This time of year is tough. Lots of people are away on vacation and I've got two kids trapped in the house with me. The sky is clear for a change, the temperature mild, and yet here we three are, stuck in the house together. The obvious thing to do would be to pack some snacks and a couple bottles of water, and take these guys to the beach or to the park or for a hike. When I'm feeling particularly brave, I do that - when I'm at my most alert and energetic and focused. But on days like today, when I'm pretty alert, and more energetic than I was yesterday, but still not feeling very frisky, and not very focused or grounded at all, going out is a scary thought.

No one would understand if they had never gotten the phone call: "Hello, Mrs. _____, this is Officer _____, and let me first assure you that everything is fine...." Except that everything isn't fine, or at least it wasn't always fine or Officer _____ wouldn't be calling.

Gus was lost once. He was with a family member who had taken the kids to the park - MM must have been about two, so Gus had to be four, or about to turn four. The family member picked up MM and then went to return a shovel or some other such thing to a mom, taking his eyes off of Gus for a second. But that was all it took. Gus took off, left the park, and was gone.

Twenty minutes or forty-five minutes - I have no idea how long he was missing. No one called me - not even the family member (which in retrospect, was probably the best thing for his health at the time) called me to tell me that Gus had disappeared. The call came after the police found him and had returned him to his caregiver.

Gus, it seemed, had left the park, walked about a quarter of a mile,or maybe half a mile, had gone into a building garage where someone had apparently just pulled out, and gotten stuck inside when the door closed. Another resident of the building (I hope she's hit lotto by now or has been blessed in some other miraculous way) found him and called the police who were already searching for him. I think we were all being watched by some powerful angels that day.

So now, it is very rare that anyone takes the two children out alone. I've been pretty insistent about a one-to-one ration when the children are out of the house. Even when we had the babysitters this weekend, there were two people here because you just never know with Gus. He just gets these ideas in his head and acts.

This leaves me with a dilemma. I know I watch my kids more carefully than anyone else, but what would happen if Gus were to get one of those impulses and take off? I know my own limitations and I've never been the swiftest at acting reflexively. Do I go after Gus in that instance, or grab MM and hope she's not going to put up a fuss (unlikely) to go and chase after him? I certainly couldn't leave her to go after him.

This is the reason I'm still sitting in the house at noon. We've already had lunch and I'm wracking my brain for the next thing to do. I suppose we'll play a board game. Perhaps if we're very lucky one of the neighbors will come out with their kids. If I see these guys getting really antsy, I may have to go and knock on some doors. It's been a long six hours that we've been awake, and the coming six, until Daddy comes home, are not looking like they're going to go any faster.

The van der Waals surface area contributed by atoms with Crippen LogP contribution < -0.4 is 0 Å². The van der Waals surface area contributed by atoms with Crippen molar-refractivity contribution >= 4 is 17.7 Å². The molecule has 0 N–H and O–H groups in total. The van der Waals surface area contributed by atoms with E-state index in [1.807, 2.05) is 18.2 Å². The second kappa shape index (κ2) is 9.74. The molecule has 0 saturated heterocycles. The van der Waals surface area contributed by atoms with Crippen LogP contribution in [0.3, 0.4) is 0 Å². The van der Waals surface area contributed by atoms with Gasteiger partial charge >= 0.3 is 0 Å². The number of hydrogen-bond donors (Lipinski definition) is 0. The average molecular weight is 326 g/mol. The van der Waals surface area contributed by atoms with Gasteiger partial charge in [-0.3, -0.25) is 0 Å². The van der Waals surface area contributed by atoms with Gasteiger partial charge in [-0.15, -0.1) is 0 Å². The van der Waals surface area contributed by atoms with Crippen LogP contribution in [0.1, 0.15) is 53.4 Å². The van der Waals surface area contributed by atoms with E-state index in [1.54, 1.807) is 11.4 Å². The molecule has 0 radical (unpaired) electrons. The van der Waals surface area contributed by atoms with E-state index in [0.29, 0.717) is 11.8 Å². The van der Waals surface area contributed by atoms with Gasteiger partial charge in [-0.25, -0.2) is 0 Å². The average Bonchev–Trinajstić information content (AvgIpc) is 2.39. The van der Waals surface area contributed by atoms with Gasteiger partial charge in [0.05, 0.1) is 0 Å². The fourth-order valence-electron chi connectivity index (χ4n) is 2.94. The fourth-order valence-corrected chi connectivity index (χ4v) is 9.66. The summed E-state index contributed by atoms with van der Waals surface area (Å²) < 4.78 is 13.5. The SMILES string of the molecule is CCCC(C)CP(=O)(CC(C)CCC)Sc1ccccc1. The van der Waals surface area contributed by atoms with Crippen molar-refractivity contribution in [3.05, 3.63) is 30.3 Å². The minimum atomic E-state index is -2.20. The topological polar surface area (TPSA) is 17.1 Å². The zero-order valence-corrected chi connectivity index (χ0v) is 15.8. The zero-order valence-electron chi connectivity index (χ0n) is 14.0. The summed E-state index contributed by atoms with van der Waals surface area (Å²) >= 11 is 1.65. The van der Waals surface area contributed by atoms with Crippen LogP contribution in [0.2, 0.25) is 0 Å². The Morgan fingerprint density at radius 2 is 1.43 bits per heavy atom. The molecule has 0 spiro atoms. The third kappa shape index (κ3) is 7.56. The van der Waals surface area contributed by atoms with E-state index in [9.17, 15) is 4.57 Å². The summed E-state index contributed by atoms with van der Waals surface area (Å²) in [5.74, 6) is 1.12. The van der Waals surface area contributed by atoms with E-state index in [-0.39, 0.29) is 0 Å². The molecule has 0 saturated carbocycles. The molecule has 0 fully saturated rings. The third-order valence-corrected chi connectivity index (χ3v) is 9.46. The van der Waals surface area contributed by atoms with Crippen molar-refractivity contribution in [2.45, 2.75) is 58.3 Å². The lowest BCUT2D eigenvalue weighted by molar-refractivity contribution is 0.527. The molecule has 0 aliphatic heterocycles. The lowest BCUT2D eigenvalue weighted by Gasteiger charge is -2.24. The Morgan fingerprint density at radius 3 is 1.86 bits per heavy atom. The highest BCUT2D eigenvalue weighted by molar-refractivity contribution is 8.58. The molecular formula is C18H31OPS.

Sunday, August 26, 2007

Another Step Forward

Last night, for the first time ever, we went out and left the kids with non-family babysitters. Yes the plural is intentional; I'm not totally insane. Gus's godfather and his wife came over, had dinner and then put the kids to bed. I am pleased to say that neither of the kids gave them a moment's grief and all was well.

Now, I wouldn't have left them with just anyone. Our friends both have training and lots of experience in dealing with special-needs adults - it's what they do for a living. So I felt confident that if Gus had a meltdown or went into a little hyperactive burst, they wouldn't freak out. As it turned out, Gus did do a bit of climbing and racing through the house crashing into the walls, but they put a stop to it quickly and in a way that I thought was very clever. It wouldn't have worked if I tried it, but that's because I'm Mom and they know me well enough to know what my threshold is. But a new person, well, she might not put up with much, so best not to push her. Kids are just so brilliant.

MM tried to weasel an extra story, but godfather shut that down easily too. She said she needed two people to tell her a story; he replied that he told her two stories so it was the same as two people telling one story each. I think by the time she reasoned that out, she was probably asleep.

I doubt we'll be going out like that again any time soon, but there is a wedding (husband's family) that we'll need babysitting for very soon. So thank goodness we've found someone!!